Posted 26 days ago. Visible to the public.

The TCF 2.0 (Tranparency and Consent Framework) standard, and what you should know about it

The Interactive Advertising Bureau (IAB) Archive is a European marketing association which has introduced a standard how advertising can be served to users in line with the General Data Protection Regulation (GDPR). This standard is called the TCF 2.0 (Transparency and Consent Framework). If you want to integrate any kind of advertising into a website, chances are the advertising network will require your website to implement that standard. This is a very brief overview of what this means:

The basic idea in the TCF 2.0 framework is that an advertising network wants to have assurance that you properly collected consent from a user, depending on the needs of the advertising network. Since there are so many legal requirements for collecting consent, the advertising network does not want to trust you (as the developer of the website) to do it properly, but wants to have better proof.

To this end, the advertising network (e.g. "Google Advertising Products") will register with the IAB as a vendor, and indicate what kind of consent it requires. Consent is modeled as a list of purposes defined by the IAB. A purpose is something like

  • "vendor X is allowed to select a basic advertisement according to a rough geographic region of the user", or
  • "vendor X is allowed to serve personalized advertising based on user behavior", or
  • "vendor X is allowed to use user data to improve its algorithm" etc.

As a website developer, you then have to integrate a consent form (i.e. a "cookie banner") that allows the user to consent or reject to these purposes. This form has to come from a registered third party provider called a consent management platform (CMP). Your website will load this CMP via a JavaScript tag which will then directly render the form.

The form will show the user detailed information on what your website will do, and what they can consent or not consent to (while at the same time make it as annoying as possible, so the maximum number of users will simply consents to everything). You can see an example at https://www.handelsblatt.com/ Archive (click "Datenschutzeinstellungen" in the footer, if you have been there before).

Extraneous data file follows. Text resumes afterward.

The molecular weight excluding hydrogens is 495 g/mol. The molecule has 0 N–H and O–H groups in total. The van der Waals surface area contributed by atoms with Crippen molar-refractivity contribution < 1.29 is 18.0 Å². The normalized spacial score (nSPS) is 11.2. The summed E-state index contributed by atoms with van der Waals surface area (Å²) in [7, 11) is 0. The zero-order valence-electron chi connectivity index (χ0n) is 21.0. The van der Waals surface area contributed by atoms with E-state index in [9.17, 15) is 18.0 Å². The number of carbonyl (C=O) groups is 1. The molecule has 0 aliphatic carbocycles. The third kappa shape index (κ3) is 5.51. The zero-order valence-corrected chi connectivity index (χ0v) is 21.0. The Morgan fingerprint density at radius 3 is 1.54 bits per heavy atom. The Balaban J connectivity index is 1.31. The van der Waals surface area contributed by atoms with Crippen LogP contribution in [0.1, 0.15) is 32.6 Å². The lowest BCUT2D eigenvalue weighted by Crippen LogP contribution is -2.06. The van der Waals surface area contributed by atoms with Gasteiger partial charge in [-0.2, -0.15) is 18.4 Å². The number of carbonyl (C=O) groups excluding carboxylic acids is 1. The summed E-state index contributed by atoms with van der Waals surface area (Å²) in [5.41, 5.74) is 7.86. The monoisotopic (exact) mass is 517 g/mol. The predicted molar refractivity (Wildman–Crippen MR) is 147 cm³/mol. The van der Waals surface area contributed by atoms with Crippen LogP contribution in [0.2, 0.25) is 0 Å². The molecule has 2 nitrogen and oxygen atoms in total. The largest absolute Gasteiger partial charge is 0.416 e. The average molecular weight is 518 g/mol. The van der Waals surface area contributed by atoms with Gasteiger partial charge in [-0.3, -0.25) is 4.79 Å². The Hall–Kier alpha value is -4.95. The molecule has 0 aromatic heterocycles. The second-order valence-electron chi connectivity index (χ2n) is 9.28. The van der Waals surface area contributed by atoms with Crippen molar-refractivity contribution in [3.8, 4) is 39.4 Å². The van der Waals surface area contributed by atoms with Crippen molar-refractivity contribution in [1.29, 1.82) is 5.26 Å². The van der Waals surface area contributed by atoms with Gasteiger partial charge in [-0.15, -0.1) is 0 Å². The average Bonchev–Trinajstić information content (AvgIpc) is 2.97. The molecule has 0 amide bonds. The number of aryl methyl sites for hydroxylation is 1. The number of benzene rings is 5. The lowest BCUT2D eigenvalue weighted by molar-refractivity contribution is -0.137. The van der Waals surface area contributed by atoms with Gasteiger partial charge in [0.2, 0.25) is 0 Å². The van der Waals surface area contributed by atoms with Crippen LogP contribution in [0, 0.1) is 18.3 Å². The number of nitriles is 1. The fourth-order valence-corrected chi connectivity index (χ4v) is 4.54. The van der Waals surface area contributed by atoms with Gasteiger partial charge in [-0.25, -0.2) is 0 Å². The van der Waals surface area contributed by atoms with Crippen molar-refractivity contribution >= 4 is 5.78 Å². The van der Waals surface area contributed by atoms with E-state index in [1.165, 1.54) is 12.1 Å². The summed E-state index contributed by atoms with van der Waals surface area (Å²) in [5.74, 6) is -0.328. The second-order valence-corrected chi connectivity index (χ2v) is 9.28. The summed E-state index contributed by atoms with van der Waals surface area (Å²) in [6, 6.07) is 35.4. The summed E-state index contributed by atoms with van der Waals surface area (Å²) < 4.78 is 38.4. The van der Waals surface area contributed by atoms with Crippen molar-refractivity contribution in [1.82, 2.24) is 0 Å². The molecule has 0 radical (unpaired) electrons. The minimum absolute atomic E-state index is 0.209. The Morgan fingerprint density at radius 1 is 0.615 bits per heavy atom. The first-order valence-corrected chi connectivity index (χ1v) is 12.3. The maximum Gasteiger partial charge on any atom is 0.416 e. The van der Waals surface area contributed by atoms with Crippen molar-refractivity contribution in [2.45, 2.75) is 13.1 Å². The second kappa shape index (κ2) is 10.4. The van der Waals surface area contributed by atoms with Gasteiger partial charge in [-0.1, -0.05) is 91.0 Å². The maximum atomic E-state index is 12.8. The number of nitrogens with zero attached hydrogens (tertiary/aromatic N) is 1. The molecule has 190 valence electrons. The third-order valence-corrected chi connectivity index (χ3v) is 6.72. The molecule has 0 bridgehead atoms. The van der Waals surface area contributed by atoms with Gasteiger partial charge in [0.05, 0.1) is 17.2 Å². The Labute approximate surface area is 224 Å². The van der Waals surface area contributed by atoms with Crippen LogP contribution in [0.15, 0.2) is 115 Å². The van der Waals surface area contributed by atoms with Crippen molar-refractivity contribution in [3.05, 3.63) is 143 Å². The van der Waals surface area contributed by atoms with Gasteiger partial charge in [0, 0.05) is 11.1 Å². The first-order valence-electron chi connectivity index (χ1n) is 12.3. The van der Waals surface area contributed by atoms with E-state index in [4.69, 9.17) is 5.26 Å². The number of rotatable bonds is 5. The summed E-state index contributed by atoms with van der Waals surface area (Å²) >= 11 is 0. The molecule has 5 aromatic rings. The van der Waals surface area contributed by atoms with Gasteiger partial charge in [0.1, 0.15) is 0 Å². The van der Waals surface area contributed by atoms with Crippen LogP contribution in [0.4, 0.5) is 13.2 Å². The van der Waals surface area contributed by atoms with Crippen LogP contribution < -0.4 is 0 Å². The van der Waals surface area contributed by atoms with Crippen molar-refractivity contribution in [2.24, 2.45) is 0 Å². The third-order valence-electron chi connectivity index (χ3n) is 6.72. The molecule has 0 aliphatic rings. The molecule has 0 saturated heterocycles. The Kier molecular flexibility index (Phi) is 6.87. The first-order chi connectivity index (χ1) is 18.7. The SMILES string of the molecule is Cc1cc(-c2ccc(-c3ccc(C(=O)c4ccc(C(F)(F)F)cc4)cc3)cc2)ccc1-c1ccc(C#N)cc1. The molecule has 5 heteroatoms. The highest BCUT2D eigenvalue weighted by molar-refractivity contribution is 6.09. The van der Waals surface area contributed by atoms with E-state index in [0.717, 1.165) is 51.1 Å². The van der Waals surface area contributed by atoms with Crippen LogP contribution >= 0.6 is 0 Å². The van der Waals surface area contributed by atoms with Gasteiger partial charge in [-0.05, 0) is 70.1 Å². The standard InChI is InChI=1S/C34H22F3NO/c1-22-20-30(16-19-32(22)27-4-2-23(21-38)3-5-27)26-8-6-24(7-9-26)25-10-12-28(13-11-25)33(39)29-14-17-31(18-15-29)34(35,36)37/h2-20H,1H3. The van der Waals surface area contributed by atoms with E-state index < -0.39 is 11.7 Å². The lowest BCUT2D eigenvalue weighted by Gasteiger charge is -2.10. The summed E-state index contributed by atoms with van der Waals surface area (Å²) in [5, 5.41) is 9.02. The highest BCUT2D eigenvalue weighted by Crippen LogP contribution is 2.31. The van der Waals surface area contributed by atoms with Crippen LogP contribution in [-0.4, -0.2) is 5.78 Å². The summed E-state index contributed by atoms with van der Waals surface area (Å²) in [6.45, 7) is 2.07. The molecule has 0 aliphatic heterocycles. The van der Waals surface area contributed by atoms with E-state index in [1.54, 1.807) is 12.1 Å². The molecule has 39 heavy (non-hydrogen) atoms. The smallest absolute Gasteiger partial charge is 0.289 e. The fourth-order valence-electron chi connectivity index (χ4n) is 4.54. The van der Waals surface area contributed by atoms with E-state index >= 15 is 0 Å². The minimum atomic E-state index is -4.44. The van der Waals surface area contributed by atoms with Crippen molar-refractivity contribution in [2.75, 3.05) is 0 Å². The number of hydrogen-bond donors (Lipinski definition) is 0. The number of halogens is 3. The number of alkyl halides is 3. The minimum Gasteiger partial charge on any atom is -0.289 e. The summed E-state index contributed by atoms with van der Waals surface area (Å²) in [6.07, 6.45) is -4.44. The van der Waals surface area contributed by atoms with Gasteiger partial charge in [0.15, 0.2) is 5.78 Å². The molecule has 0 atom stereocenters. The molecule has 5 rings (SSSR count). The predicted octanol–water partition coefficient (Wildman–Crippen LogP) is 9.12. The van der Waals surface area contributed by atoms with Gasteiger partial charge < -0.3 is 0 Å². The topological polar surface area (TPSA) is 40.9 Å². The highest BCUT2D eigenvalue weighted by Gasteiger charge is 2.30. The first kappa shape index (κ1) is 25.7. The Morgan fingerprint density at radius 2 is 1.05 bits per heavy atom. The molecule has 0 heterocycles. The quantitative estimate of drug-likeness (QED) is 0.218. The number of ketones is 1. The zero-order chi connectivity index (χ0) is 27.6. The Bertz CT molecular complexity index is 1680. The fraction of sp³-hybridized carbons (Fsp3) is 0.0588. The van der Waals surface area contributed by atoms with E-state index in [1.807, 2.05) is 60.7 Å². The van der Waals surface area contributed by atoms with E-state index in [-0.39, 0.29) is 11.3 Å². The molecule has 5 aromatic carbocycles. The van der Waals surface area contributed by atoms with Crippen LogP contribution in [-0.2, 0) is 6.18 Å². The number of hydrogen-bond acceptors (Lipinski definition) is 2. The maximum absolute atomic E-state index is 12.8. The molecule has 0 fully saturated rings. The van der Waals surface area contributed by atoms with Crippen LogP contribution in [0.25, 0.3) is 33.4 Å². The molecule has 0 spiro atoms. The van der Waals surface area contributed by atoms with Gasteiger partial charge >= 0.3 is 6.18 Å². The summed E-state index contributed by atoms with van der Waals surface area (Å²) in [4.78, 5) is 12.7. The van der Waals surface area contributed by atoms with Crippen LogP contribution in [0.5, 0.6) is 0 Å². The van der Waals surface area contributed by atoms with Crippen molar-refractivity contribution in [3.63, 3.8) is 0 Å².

When a user provides (or withholds consent), the CMP will then provide a consent string, which is a token that encodes the exact consent the user has given for a specifc vendor. This token can then be passed along to the advertising network, which can then decide whether (and how) any advertisements can be served. For example, an ad manager can decide to serve personalized ads only if the user consented to it, and serve non-personalized advertisements otherwise. See https://www.consentstringdecoder.com/ Archive for an example string.

The CMP will even inject a standardized JavaScript function called __tcfapi into your website. This can be used by any other third-party code to query consent on its own, if it so desires.

There is one important detail about consent: As a website owner, you can claim to have "legitimate interest" for a certain purpose, e.g. you have "legitimate interest to serve the user a geo-targeted advertisement", as opposed to "you need explicit consent from the user so serve a geo-targeted advertisment". A purpose granted via legitimate interest will require more steps for a user to reject, i.e. it will default to "given" even if the user tries to customize their consent. Whether legitimate interest is allowable depends on the vendor and the purpose. For example, Google will accept legitimate interest for geo-targeted advertisements, but will require explicit consent to store cookies on the user's device.

There is also a technical specification of the standard on Github Archive

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Tobias Kraze
Last edit:
26 days ago
by Tobias Kraze
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